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This isn't my usual genre, as I'm not a big fan of police drama, mysteries, or historical fiction. This story is about a Scotland Yard police inspector, trying to solve a murder mystery, shortly after WWI. Not my usual, but still an interesting, well written story that I'm glad I read.Inspector Ian Rutledge works for Scotland Yard, and seems to have a slight problem with authority. Despite being good at his job, I got the impression that he didn't indulge in office politics or 'play the game' in order to get ahead. Reminded me a little bit of John Rebus, but they inhabit different worlds.Because of the time period, this struck me as more of a gentle read. There were cars and phones, but the cars had to be hand cranked and there was only one phone in the entire village where the murders took place. Every reminder of the time period sort of took me by surprise, as I'm not used to stories set in the past. Every now and again I'd wonder why he didn't just call such-and-such on his cell. Well, duh! Makes me think I either need to pay better attention or read more historical fiction!This was a good, old-fashioned story where the crime had to be solved without all of the modern CSI advantages. I liked Inspector Rutledge, but the mystery didn't really grab me and I was more interested in the characters than finding out the whodunnit. Gave it a 3/5 as I liked it, but didn't love it. Think mystery lovers would enjoy this more than I did, and most of the reviews I've seen have given it 4/5 and 5/5 ratings.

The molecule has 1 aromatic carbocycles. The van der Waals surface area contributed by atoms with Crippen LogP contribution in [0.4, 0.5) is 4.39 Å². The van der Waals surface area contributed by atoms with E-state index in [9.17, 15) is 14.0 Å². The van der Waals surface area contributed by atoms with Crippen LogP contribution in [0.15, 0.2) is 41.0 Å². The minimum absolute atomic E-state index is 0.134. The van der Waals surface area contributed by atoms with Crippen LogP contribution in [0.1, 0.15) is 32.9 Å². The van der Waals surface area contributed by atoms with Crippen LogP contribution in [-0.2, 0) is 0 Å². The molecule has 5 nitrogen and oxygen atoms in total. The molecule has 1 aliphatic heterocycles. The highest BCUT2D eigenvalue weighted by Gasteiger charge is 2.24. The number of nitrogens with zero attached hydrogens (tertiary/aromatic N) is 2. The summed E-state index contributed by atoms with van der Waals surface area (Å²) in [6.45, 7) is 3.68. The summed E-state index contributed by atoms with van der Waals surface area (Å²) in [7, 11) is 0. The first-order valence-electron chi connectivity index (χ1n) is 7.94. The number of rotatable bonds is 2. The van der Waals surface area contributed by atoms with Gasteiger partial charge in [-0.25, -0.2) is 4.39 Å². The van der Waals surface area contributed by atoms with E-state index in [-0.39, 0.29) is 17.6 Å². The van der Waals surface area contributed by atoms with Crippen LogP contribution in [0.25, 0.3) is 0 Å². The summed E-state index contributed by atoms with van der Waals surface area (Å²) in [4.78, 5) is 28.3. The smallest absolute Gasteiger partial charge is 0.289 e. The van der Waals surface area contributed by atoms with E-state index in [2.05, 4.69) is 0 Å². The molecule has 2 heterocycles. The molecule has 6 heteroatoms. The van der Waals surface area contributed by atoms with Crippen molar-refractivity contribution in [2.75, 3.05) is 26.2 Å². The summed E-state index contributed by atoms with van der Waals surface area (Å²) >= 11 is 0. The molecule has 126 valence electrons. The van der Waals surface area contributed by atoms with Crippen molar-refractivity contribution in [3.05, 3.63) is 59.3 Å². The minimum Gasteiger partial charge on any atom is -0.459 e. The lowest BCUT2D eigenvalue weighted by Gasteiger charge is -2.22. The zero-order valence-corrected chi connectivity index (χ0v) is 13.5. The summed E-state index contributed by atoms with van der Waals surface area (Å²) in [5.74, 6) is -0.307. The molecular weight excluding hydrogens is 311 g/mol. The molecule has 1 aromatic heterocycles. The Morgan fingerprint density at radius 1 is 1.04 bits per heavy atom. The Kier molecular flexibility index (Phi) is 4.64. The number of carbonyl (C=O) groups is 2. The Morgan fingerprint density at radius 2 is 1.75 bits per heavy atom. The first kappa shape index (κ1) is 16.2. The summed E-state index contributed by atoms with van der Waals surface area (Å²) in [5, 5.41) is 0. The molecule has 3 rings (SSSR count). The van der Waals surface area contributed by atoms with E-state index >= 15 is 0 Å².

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I received this book as part of the Early Reviewers program.I have been following the adventures of Inspector Ian Rutledge since the beginning of the series. This book, like the rest of the series, takes place in the years following the Great War. Todd weaves the stories of those who fought and died in that war into the entire series. In fact, Inspector Rutledge lives with the voice of one of his men in his mind. The voice of Hamish is still important, but I have watched it diminish over the course of the books, as I think it should, because the war continues to move further into the past and those who survived become less consumed by the events of the war. That being said, "A Lonely Death" deals directly and indirectly with the aftermath of the war in its plot--a series of murders in Sussex of men who served together in the war, each found with the identity disc (dog tag) of a different soldier stuffed into his mouth. At the same time there is another murder mystery playing out in the background, a cold case that belonged to Rutledge's friend and mentor at the Yard. Todd weaves this second murder into the story well enough, but I found the conclusion to be a bit contrived and disappointing. At the same time, the twists and turns of the primary storyline is what I expect from Charles Todd. I would recommend this book (or the entire series)to anyone who enjoys British murder mysteries, the inter-war period in England, or just a good page turner. I look forward to continue reading about Inspector Rutledge and the personal/interpersonal issues he has to deal with while attempting to solve tough cases for Scotland Yard.
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This is a perfectly reasonable book that I just couldn't get into. I've always liked PD James' books with their village sort of crimes, but in general I don't like these kinds of books all that much. This is not the fault of this book (which is definitely well-written), just a mismatch between reader and author.